The Sunday after Thanksgiving of 2007, I stumbled into a little old church with my dad and step-mom and heard a backwoods preacher give a sermon on forgiveness. He talked about how holding onto hurts could destroy your physical body. I couldn’t shake that sermon. For days I knew I was supposed to share it with my sister. But I didn’t feel like I had the right to tell her she should forgive all those mean, selfish people who had hurt her. It seemed like the whole world had just abandoned her. Who was I to tell her that she could let all that go? But God was really clear on how much He loved her and how much she needed to hear the information that I had.
So Wednesday of that week I went to see her. I told her everything that preacher had said. I told her I would walk every step with her if she was willing. I would sit with her as she talked to my mom, and to my dad, and even the cousins who had abused her. I wasn’t sure any of this was sinking in. I had been looking away from her the entire time I talked. I couldn’t even look at her. When I finally made eye contact, I could see the tears streaming down her face and I knew God was working.
She agreed! Just like that. We began having some really hard conversations. It seemed as though she was coming back to life. She made amends with my mom and with my dad. She even began seeing a doctor to get off of all of the prescription pills she had been addicted to all of those years.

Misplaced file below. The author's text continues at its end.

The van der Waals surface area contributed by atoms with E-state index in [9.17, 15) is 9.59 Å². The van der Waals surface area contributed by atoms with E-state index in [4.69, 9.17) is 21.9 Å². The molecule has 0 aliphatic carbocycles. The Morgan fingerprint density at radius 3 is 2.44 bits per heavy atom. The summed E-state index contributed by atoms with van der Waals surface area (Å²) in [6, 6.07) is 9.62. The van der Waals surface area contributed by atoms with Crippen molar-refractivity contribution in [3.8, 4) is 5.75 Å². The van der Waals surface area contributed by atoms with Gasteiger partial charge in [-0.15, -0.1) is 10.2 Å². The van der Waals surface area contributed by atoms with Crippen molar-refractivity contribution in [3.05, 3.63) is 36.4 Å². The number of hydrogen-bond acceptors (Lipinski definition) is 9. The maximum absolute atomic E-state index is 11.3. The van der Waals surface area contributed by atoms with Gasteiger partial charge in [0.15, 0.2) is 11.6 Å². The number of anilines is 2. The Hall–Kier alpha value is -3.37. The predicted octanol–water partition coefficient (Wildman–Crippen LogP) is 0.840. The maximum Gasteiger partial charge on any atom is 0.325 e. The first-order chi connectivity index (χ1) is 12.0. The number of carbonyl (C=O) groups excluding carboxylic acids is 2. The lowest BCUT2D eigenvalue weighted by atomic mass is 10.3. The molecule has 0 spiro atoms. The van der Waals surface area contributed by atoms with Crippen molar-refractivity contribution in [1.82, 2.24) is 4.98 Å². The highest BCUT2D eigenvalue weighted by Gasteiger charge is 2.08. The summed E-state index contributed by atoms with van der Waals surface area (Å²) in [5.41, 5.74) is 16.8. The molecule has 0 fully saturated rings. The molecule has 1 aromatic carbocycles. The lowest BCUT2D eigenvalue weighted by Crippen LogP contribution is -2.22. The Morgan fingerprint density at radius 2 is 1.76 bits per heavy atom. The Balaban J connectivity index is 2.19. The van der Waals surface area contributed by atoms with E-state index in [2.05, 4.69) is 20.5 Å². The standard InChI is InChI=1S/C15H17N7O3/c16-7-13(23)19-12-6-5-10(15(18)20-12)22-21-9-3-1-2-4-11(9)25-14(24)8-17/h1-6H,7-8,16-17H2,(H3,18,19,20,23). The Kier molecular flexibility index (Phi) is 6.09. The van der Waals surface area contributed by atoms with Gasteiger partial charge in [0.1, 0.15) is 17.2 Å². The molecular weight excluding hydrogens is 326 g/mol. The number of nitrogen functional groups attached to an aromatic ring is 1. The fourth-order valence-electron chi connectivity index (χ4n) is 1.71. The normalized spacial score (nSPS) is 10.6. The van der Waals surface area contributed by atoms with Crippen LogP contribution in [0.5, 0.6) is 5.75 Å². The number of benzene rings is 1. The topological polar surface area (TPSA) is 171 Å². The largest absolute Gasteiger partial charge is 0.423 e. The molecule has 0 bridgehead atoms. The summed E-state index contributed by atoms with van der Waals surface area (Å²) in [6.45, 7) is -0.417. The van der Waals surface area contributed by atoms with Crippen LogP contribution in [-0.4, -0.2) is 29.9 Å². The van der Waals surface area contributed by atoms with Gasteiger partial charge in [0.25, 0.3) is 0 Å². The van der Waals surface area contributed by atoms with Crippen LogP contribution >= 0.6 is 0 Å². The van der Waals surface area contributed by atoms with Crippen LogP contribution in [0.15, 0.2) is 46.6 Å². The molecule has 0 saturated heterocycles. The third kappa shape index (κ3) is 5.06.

Five months later we were working together. We were listening to gospel music. We were talking about salvation and Jesus. She had come off every medicine except for the one that was helping with withdrawals. She was supposed to gradually come off of that medicine over the span of a few months.
I had just begun attending Temple in Selma, NC. Kim wasn’t ready to go to church yet, but she was happy to listen to me talk about the sermons. Actually, she seemed happy about a lot of things those days. She was getting better.
But something happened. One day in April, 2008, she ran out of her medicine. She didn’t tell anyone. And she didn’t get it filled. I think she thought she was finally healed and could quit it completely. But after a day or so she began to have symptoms. She felt sick and began to shake. She sent my mom to fill the prescription but the pharmacy was out and said it would take another day to get it in. On the third day she took a full dose of the medicine and it sent her into cardiac arrest. Her heart was extremely weak from the years of drug abuse. The coroner ruled it an acute allergic reaction to the prescription medication.
I realized that night that she received ultimate freedom. I knew she was receiving freedom daily through the forgiveness that she was offering those who hurt her, but now she would never be in pain again. Me, not so much. I was devastated. She was my best friend.
I don’t know if you’ve ever tried to smile through the pain, but this is what it looks like. This was me greeting people at the funeral home a few days after she passed.
This spring makes ten years since she went home to be with the Lord, and I can still take one look at this picture and the pain is just as real as it was ten years ago.
But that pain is nothing compared to the pain of unforgiveness. It’s a real life prison. My sister got freedom from it just months before she died. It was a gift to all of us who were left behind.
Please, please, please come back Friday to see how God has been moving in my own heart to offer some forgiveness to a few people who have hurt me.